lifted her up from her shame

He knew her name
he felt her pain
he held each tear that she cried

he cried for her freedom

Painfully he walked that road
carrying my heavy load

And on that day he saw my face
He knew my shame would need His grace

He cried for my freedom



Along with the celebration of our Nation's independence, I'm celebrating another kind of freedom today.  To those who have been hurt and abused and have found freedom, I celebrate with you.  To those who are still waiting in line for that moment, I pray for you and hope that you will find your freedom soon.

Blessings this day,

Amy Lynn

Friday, June 24, 2011

Strip Bar Malls

Courtship or dating if you prefer is at best an awkward time of getting to know a person who may become your life companion.  Communication is vital during this time and especially if you are dating from a distance as Mike and I did.  We talked on the phone for nearly four hours one evening, we found reason to have unlimited text message plans and we sent a lot of e-mail.  Communication to the max!  We needed this because we had both been in lengthy relationships prior.  One day I received an e-mail that for a second derailed this love story.  Mike was describing his social life when I read, or rather thought I read, "tonight I'm going to tour the strip bar malls of Overland Park". STRIP BAR malls?!  He is going to a strip bar mall?!!  I was horrified.  What had I gotten myself into?  I thought I had better re-read that sentence just to make sure what I had read before I dumped the chump.  I am so glad I did!  Because what he had written was strip mall bars. Strip. Mall. Bars. He was referring to the one or two places that he frequented in pursuit of a good BLT and a beer at the end of a busy day.  I have chuckled about this many times over the past three years and I marvel at the difference one dyslexic slip can make.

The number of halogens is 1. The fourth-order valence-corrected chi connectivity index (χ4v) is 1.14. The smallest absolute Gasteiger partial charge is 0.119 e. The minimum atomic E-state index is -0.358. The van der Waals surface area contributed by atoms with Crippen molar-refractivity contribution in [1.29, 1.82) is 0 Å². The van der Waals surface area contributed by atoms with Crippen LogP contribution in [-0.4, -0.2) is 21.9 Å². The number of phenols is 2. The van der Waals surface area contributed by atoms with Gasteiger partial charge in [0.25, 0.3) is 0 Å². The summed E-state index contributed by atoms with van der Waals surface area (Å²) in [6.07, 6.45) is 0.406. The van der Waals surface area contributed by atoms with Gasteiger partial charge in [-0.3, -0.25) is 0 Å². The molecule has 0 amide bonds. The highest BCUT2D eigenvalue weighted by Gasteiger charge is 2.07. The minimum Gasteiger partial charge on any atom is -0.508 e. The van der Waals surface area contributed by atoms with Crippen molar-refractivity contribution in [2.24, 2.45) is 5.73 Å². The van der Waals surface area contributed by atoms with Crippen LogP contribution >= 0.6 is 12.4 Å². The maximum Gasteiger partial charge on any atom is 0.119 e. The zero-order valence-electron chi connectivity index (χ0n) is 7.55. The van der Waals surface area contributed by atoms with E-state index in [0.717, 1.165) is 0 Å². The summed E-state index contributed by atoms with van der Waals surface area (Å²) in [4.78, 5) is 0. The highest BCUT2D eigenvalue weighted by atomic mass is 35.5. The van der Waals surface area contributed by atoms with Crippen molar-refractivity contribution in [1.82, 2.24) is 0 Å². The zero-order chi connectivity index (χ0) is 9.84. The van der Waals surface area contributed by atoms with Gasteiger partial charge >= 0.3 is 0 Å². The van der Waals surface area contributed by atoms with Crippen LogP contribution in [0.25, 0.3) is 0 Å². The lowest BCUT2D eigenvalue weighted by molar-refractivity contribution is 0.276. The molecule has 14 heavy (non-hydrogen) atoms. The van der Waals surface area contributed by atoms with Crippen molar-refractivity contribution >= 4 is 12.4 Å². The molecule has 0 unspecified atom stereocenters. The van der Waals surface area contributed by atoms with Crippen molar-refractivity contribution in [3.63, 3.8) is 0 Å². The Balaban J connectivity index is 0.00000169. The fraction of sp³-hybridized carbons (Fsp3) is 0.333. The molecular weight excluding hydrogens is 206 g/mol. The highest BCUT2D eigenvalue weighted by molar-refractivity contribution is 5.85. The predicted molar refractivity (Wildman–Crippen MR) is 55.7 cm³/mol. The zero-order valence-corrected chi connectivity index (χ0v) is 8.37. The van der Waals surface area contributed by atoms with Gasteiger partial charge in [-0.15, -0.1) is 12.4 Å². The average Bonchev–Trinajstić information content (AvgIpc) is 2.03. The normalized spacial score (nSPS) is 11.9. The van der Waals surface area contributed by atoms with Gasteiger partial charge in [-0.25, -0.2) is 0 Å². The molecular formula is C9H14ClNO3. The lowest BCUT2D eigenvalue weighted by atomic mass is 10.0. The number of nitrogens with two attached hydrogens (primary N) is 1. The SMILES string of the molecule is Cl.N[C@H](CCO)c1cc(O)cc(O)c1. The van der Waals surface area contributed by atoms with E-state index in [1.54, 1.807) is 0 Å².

Yesterday morning while viewing our bank accounts, our checking account balance was a bit lower than I'm comfortable with and so I thought I should transfer some money from savings to checking.  Mike is usually the one to fuss about this but he had sense enough to know that in less than 24 hours we were both going to be paid.  I persisted and my stubbornness won.  I proudly announced, "there I transferred money to our checking account."  I hopped out the door to work with confidence that if money needed to be spent it could be.  Before I tell you what happened next, I swear to you that I was not trying to find some kind of sick revenge on my husband for the mis-communication or rather, the mis-read incident from three years prior.  While I was at work, Mike sat down at a local Greek restaurant to enjoy a gyro when on his phone came a notification from the bank informing him that our checking account balance had gone below our designated comfort zone.  In fact, it was almost zero!  The proud transfer I had made earlier in the day was destined to be a dyslexic disaster.  I had actually transferred our entire checking account to the savings account.